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The Resource Last woman hanged, Caroline Overington

Last woman hanged, Caroline Overington

Label
Last woman hanged
Title
Last woman hanged
Statement of responsibility
Caroline Overington
Creator
Author
Subject
Genre
Language
eng
Summary
One woman. Two husbands. Four trials. One bloody execution. The last woman hanged in NSW. In January 1889, Louisa Collins, a 41-year-old mother of ten children, became the first woman hanged at Darlinghurst Gaol and the last woman hanged in New South Wales. Both of Louisa's husbands died suddenly. The Crown was convinced that Louisa poisoned them with arsenic and, to the horror of many in the legal community, put her on trial an extraordinary four times in order to get a conviction. Louisa protested her innocence until the end. This book delves into the archives to re-examine the original, forensic reports, court documents, judges notebooks, witness statements and police and gaol records, in an effort to discover the truth. Much of the evidence against Louisa was circumstantial. Some of the most important testimony was given by her only daughter, May, who was just 10-years-old when asked to take the stand. The historical context is also important: Louisa Collins was hanged at a time when women were in no sense equal under the law - except when it came to the gallows. Women could not vote or stand for parliament - or sit on juries. There were no female politicians and no women judges. Against this background, a small group of women rose up to try to save Louisa's life, arguing that a legal system comprised only of men - male judges, all-male jury, male prosecutor, governor and Premier - could not with any integrity hang a woman. The tenacity of these women would not save Louisa but it would ultimately carry women from their homes all the way to Parliament House. Less than 15 years after Louisa was hanged, Australian women would become some of the first in the world to get the vote. They would take seats in State parliament, and in Canberra. They would become doctors, lawyers, judges, premiers - even the Prime Minister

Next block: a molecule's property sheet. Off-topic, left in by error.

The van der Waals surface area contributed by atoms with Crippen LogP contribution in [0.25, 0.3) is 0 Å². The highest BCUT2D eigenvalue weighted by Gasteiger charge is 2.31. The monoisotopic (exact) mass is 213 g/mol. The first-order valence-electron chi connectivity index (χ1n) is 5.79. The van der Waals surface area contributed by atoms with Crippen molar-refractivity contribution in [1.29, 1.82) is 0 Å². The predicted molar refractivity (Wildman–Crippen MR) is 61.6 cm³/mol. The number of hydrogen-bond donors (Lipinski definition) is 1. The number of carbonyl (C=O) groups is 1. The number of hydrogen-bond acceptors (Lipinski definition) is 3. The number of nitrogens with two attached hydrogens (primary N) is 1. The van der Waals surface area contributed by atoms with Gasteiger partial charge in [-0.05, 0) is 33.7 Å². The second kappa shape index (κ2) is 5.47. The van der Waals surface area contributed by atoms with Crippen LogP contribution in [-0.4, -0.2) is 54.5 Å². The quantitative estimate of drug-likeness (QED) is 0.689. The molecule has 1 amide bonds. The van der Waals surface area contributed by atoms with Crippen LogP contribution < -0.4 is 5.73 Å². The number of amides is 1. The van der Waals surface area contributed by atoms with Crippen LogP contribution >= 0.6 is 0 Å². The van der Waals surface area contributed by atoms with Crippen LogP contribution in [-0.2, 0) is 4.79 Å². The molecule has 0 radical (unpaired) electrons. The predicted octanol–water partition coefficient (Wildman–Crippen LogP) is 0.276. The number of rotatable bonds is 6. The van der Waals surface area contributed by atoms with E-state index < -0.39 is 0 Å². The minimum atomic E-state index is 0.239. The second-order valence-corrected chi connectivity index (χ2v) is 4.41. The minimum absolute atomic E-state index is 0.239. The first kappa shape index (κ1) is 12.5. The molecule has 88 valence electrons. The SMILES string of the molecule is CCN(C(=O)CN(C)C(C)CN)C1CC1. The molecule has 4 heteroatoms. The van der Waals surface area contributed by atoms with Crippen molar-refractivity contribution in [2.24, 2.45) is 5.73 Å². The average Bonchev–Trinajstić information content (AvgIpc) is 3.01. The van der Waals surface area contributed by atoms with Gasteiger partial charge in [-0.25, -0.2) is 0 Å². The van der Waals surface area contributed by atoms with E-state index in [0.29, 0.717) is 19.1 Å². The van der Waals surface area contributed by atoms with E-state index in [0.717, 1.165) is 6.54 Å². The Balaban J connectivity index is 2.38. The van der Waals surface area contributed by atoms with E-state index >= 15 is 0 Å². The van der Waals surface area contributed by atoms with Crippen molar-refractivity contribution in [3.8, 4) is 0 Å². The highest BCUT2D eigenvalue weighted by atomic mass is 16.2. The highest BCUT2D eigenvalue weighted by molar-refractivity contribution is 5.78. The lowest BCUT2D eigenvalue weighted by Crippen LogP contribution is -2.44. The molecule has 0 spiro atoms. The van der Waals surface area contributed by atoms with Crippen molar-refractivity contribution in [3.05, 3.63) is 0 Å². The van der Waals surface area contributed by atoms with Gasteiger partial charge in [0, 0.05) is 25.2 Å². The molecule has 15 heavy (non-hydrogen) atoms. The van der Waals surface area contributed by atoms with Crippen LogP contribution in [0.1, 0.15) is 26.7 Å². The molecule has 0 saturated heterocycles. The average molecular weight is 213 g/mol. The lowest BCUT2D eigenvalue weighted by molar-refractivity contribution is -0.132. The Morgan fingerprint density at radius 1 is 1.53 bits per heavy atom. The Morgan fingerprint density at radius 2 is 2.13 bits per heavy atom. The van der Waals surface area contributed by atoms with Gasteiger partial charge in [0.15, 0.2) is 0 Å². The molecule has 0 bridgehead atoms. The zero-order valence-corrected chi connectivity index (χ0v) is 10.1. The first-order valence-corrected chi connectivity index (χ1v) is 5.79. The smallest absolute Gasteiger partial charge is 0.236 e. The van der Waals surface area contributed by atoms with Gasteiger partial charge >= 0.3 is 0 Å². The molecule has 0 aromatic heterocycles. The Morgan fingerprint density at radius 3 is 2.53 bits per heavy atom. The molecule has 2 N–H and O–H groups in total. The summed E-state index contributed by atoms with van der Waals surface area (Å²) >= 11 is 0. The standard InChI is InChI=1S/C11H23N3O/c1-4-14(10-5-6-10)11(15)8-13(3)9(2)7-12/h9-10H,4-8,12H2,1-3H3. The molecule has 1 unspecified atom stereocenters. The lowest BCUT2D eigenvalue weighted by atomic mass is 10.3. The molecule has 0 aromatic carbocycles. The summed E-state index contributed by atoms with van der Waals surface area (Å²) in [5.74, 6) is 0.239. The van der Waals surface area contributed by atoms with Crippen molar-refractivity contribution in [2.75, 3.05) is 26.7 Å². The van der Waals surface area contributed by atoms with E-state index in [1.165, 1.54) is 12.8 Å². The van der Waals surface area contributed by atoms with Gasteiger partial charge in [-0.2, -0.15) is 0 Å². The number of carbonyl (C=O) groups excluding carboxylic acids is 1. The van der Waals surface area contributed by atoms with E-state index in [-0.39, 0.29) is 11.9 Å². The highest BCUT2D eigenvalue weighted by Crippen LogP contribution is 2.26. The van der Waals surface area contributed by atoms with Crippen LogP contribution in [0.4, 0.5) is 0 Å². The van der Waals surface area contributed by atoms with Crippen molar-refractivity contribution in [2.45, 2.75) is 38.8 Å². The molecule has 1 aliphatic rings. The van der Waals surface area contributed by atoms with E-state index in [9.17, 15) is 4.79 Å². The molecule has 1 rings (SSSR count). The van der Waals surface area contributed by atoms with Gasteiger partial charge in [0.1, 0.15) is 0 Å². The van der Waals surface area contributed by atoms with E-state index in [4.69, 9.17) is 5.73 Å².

Summary
One woman. Two husbands. Four trials. One bloody execution. The last woman hanged in NSW. In January 1889, Louisa Collins, a 41-year-old mother of ten children, became the first woman hanged at Darlinghurst Gaol and the last woman hanged in New South Wales. Both of Louisa's husbands died suddenly. The Crown was convinced that Louisa poisoned them with arsenic and, to the horror of many in the legal community, put her on trial an extraordinary four times in order to get a conviction. Louisa protested her innocence until the end. This book delves into the archives to re-examine the original, forensic reports, court documents, judges notebooks, witness statements and police and gaol records, in an effort to discover the truth. Much of the evidence against Louisa was circumstantial. Some of the most important testimony was given by her only daughter, May, who was just 10-years-old when asked to take the stand. The historical context is also important: Louisa Collins was hanged at a time when women were in nosense equal under the law - except when it came to the gallows. Women could not vote or stand for parliament - or sit on juries. There were no female politicians and no women judges. Against this background, a small group of women rose up to try to save Louisa's life, arguing that a legal system comprised only of men - male judges, all-male jury, male prosecutor, governor and Premier - could not with any integrity hang a woman. The tenacity of these women would not save Louisa but it would ultimately carry women from their homes all the way to Parliament House. Less than 15 years after Louisa was hanged, Australian women would become some of the first in the world to get the vote. They would take seats in State parliament, and in Canberra. They would become doctors, lawyers, judges, premiers - even the Prime Minister
Writing style
Award
Davitt Awards, Best True Crime, 2015.
Biography type
contains biographical information
http://library.link/vocab/ext/novelist/bookUI
10456285
Cataloging source
ANL
http://library.link/vocab/creatorName
Overington, Caroline
Dewey number
364.1523
Illustrations
  • illustrations
  • facsimiles
  • portraits
  • plates
Index
no index present
Literary form
non fiction
Nature of contents
bibliography
http://library.link/vocab/resourcePreferred
True
http://library.link/vocab/subjectName
  • Collins, Louisa
  • Women murderers
  • True crime stories
Target audience
adult
Label
Last woman hanged, Caroline Overington
Instantiates
Publication
Copyright
Bibliography note
Includes bibliographical references
Carrier category
volume
Content category
  • text
  • still image
Control code
000053140243
Dimensions
25 cm.
Extent
xi, 338 pages, 8 unnumbered pages of plates
Isbn
9780732299729
Other physical details
illustrations (some coloured), facimiles, portraits
Label
Last woman hanged, Caroline Overington
Publication
Copyright
Bibliography note
Includes bibliographical references
Carrier category
volume
Content category
  • text
  • still image
Control code
000053140243
Dimensions
25 cm.
Extent
xi, 338 pages, 8 unnumbered pages of plates
Isbn
9780732299729
Other physical details
illustrations (some coloured), facimiles, portraits

Library Locations

    • Lionel Bowen Library and Community CentreBorrow it
      669-673 Anzac Parade, Marouba, NSW, 2035, AU
      -33.938111 151.237977
    • Margaret Martin LibraryBorrow it
      Level 1, Royal Randwick Shopping Centre, Randwick, NSW, 2031, AU
      -33.9151421 151.2408898
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